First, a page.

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A Few Hours a Week to Support Kids and Teens With Mental Illness

In 1994, Pillars Community Health launched a program to provide additional support to children and adolescents living with mental illness.

Photo of Young Teens Outside of Their SchoolIn 1994, Pillars Community Health launched a program to provide additional support to children and adolescents living with mental illness. Called Respite at the time, and today known as Community Support-Individual (CS-I), the program helps these young clients practice their therapeutic goals out in the community. The program is driven by Individual Support Providers (ISPs), paid mentors who take the children and teens to various places and activities in the community and find ways to address issues that have arisen in therapy.

Pillars Community Health also launched a CS-I program for adults in 2016, which is staffed by Pillars Community Health clinicians.

In the child and adolescent CS-I program, each ISP is assigned to a client based on shared interests, location, and experience, and most spend about 10 hours with the child each week—though the schedule is flexible based on the times that work best for both the ISP and the family. In FY2017, a total of 58 ISPs helped 87 clients in the program. Pillars Community Health is regularly seeking new community members to fill open ISP positions.

A Day in the Life

A typical visit for an ISP starts with a conversation with the parent to find out how the child is doing at home, how things are going at school, issues the parent would like the child to work on, and so forth. The ISP and client then make a plan for the day, which usually involves visits to a couple of places such as the library or a park.

“You can go have fun at the park, but you’re also working on building skills,” says Jessica Warchol, CS-I coordinator who worked as an ISP for six years before joining Pillars Community Health as a full-time staff member. “You might help them socialize by suggesting they invite other kids to play, or you might suggest they join a game of tag. Same thing if you go out to eat—you might help the child get out of their comfort zone by having them order their own food or interact with the employees.”

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In addition to one-on-one interactions, ISPs have a chance to bring their clients together at bimonthly group outings, such as the annual picnic, holiday party, craft night, laser tag, or volleyball. If two clients get along well, the ISPs might schedule future outings as a small group, to give the kids a chance to work on social skills together.

“It’s so rewarding,” Warchol says. “You become a constant presence, someone that child can turn to and confide in. You’re a role model for them. Some of these kids are feeling really lost or don’t have a lot of opportunities to just have fun. When we make a great connection between the child and the ISP, you really see what both of them gain from each other.”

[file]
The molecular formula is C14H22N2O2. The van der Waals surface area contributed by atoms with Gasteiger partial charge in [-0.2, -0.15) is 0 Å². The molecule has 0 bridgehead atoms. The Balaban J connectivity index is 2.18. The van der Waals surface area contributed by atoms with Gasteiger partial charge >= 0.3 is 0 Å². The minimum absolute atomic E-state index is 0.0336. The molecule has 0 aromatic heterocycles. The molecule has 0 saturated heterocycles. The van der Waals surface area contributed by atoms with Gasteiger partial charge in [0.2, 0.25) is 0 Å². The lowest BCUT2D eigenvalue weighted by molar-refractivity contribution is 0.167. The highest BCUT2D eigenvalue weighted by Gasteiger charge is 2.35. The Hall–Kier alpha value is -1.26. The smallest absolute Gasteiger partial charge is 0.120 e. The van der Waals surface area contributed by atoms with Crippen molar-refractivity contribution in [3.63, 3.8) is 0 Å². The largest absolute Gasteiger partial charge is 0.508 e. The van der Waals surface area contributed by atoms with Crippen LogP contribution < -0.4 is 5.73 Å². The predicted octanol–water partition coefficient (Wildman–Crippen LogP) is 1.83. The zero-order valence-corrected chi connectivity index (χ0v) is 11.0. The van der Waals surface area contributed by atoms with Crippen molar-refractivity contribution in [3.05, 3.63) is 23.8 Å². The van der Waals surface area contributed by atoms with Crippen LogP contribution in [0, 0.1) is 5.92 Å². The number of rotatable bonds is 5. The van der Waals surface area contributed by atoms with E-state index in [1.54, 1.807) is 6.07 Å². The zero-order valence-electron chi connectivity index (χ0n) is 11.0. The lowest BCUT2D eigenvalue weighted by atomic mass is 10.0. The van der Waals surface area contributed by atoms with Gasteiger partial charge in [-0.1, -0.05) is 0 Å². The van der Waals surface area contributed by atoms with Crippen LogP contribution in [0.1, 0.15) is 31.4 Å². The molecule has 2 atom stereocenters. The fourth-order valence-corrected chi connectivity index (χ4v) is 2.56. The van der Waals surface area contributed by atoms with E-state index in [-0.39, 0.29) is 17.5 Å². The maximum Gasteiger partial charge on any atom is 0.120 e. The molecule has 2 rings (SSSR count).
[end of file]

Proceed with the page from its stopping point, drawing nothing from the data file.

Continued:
Working as an ISP

In addition to having regular contact with the families, ISPs also maintain contact with their clients’ therapists and counselors to learn what areas might need more work and offer feedback to the therapists based on the real-life experiences.

“It’s part of our goal of creating a treatment team for the client,” says Don Bestwina, CS-I director who has been with the program since its inception. “It’s very beneficial for the therapist to know what goes on in the client’s life, outside of the one hour they get to spend with them each week.”

The combination of interaction with social workers and the flexible schedule often makes ISP work ideal for students working on advanced degrees in counseling, clinical psychology, marriage and family therapy, and social work, as it offers a chance to get a foot in the door and build their resumes.

However, Warchol says there are many skills and backgrounds that make certain workers a great fit for the program, including professionals from special education and law enforcement or those who have worked with children with developmental disabilities. A minimum of two years working with children or adolescents is a requirement.

“Special skills are also helpful,” she says. “We had one child who didn’t want to work with anybody unless they could teach him to play the guitar, and another kid who just wanted someone to throw the football around with him. One of our workers teaches mixed martial arts to the kids, and we have others interested in art. It’s important for us to have a variety of workers from many demographics and with different interests.”

If you are interested in becoming an ISP, view the opening on our Job Board. The program is especially seeking bilingual males to match to current clients, but all qualified applicants are welcome.

Click here to learn more about all of our Mental Health Services.

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